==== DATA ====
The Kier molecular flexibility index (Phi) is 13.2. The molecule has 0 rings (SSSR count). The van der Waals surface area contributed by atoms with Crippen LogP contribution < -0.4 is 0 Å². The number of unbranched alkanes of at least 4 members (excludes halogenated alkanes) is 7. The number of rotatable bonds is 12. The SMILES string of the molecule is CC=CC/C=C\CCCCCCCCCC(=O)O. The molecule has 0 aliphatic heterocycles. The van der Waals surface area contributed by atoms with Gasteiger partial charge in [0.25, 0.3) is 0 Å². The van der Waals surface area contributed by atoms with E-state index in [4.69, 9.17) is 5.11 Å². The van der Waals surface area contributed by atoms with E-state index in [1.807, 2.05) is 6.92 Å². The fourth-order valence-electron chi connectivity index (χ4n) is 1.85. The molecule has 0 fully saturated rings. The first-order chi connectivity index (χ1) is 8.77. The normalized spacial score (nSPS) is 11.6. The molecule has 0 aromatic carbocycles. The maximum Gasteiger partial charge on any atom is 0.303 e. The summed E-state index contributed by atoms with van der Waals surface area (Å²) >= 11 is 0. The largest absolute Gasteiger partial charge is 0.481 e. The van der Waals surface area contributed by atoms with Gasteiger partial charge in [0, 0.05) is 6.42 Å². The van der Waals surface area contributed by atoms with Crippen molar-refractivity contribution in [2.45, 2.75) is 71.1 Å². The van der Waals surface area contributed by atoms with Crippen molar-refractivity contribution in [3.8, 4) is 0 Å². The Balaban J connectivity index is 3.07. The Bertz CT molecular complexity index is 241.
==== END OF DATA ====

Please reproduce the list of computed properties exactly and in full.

The Kier molecular flexibility index (Phi) is 13.2. The molecule has 0 rings (SSSR count). The van der Waals surface area contributed by atoms with Crippen LogP contribution < -0.4 is 0 Å². The number of unbranched alkanes of at least 4 members (excludes halogenated alkanes) is 7. The number of rotatable bonds is 12. The SMILES string of the molecule is CC=CC/C=C\CCCCCCCCCC(=O)O. The molecule has 0 aliphatic heterocycles. The van der Waals surface area contributed by atoms with Gasteiger partial charge in [0.25, 0.3) is 0 Å². The van der Waals surface area contributed by atoms with E-state index in [4.69, 9.17) is 5.11 Å². The van der Waals surface area contributed by atoms with E-state index in [1.807, 2.05) is 6.92 Å². The fourth-order valence-electron chi connectivity index (χ4n) is 1.85. The molecule has 0 fully saturated rings. The first-order chi connectivity index (χ1) is 8.77. The normalized spacial score (nSPS) is 11.6. The molecule has 0 aromatic carbocycles. The maximum Gasteiger partial charge on any atom is 0.303 e. The summed E-state index contributed by atoms with van der Waals surface area (Å²) >= 11 is 0. The largest absolute Gasteiger partial charge is 0.481 e. The van der Waals surface area contributed by atoms with Gasteiger partial charge in [0, 0.05) is 6.42 Å². The van der Waals surface area contributed by atoms with Crippen molar-refractivity contribution in [2.45, 2.75) is 71.1 Å². The van der Waals surface area contributed by atoms with Crippen molar-refractivity contribution in [3.8, 4) is 0 Å². The Balaban J connectivity index is 3.07. The Bertz CT molecular complexity index is 241.